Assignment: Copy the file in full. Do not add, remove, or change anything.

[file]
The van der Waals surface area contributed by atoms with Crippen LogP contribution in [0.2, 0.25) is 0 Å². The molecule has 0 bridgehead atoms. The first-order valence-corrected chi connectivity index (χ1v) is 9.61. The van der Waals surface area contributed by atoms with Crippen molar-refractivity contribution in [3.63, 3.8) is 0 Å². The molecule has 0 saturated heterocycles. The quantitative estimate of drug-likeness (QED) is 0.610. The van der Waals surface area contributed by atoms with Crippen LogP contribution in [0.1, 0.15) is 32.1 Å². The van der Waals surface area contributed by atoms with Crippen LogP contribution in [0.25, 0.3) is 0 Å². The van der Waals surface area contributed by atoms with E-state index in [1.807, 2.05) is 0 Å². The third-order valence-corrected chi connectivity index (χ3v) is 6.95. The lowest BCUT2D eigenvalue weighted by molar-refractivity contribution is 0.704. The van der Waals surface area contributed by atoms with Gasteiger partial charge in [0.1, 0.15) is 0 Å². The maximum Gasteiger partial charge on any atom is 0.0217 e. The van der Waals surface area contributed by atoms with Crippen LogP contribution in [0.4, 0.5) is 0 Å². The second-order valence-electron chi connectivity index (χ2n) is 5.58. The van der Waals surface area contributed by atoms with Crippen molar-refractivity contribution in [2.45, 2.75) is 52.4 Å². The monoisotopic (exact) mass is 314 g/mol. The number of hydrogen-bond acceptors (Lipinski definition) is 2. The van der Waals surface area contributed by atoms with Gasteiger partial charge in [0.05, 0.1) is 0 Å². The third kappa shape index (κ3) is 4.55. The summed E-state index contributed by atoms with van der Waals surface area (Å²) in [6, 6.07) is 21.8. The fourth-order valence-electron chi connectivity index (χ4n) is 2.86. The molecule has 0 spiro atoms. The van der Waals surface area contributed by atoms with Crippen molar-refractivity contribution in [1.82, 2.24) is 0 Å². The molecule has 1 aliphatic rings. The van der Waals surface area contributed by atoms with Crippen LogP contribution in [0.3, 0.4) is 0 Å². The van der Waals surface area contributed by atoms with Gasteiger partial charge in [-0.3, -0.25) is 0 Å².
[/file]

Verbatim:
The van der Waals surface area contributed by atoms with Crippen LogP contribution in [0.2, 0.25) is 0 Å². The molecule has 0 bridgehead atoms. The first-order valence-corrected chi connectivity index (χ1v) is 9.61. The van der Waals surface area contributed by atoms with Crippen molar-refractivity contribution in [3.63, 3.8) is 0 Å². The molecule has 0 saturated heterocycles. The quantitative estimate of drug-likeness (QED) is 0.610. The van der Waals surface area contributed by atoms with Crippen LogP contribution in [0.1, 0.15) is 32.1 Å². The van der Waals surface area contributed by atoms with Crippen LogP contribution in [0.25, 0.3) is 0 Å². The van der Waals surface area contributed by atoms with E-state index in [1.807, 2.05) is 0 Å². The third-order valence-corrected chi connectivity index (χ3v) is 6.95. The lowest BCUT2D eigenvalue weighted by molar-refractivity contribution is 0.704. The van der Waals surface area contributed by atoms with Gasteiger partial charge in [0.1, 0.15) is 0 Å². The maximum Gasteiger partial charge on any atom is 0.0217 e. The van der Waals surface area contributed by atoms with Crippen LogP contribution in [0.4, 0.5) is 0 Å². The second-order valence-electron chi connectivity index (χ2n) is 5.58. The van der Waals surface area contributed by atoms with Crippen molar-refractivity contribution in [2.45, 2.75) is 52.4 Å². The monoisotopic (exact) mass is 314 g/mol. The number of hydrogen-bond acceptors (Lipinski definition) is 2. The van der Waals surface area contributed by atoms with Gasteiger partial charge in [0.05, 0.1) is 0 Å². The third kappa shape index (κ3) is 4.55. The summed E-state index contributed by atoms with van der Waals surface area (Å²) in [6, 6.07) is 21.8. The fourth-order valence-electron chi connectivity index (χ4n) is 2.86. The molecule has 0 spiro atoms. The van der Waals surface area contributed by atoms with Crippen molar-refractivity contribution in [1.82, 2.24) is 0 Å². The molecule has 1 aliphatic rings. The van der Waals surface area contributed by atoms with Crippen LogP contribution in [0.3, 0.4) is 0 Å². The van der Waals surface area contributed by atoms with Gasteiger partial charge in [-0.3, -0.25) is 0 Å².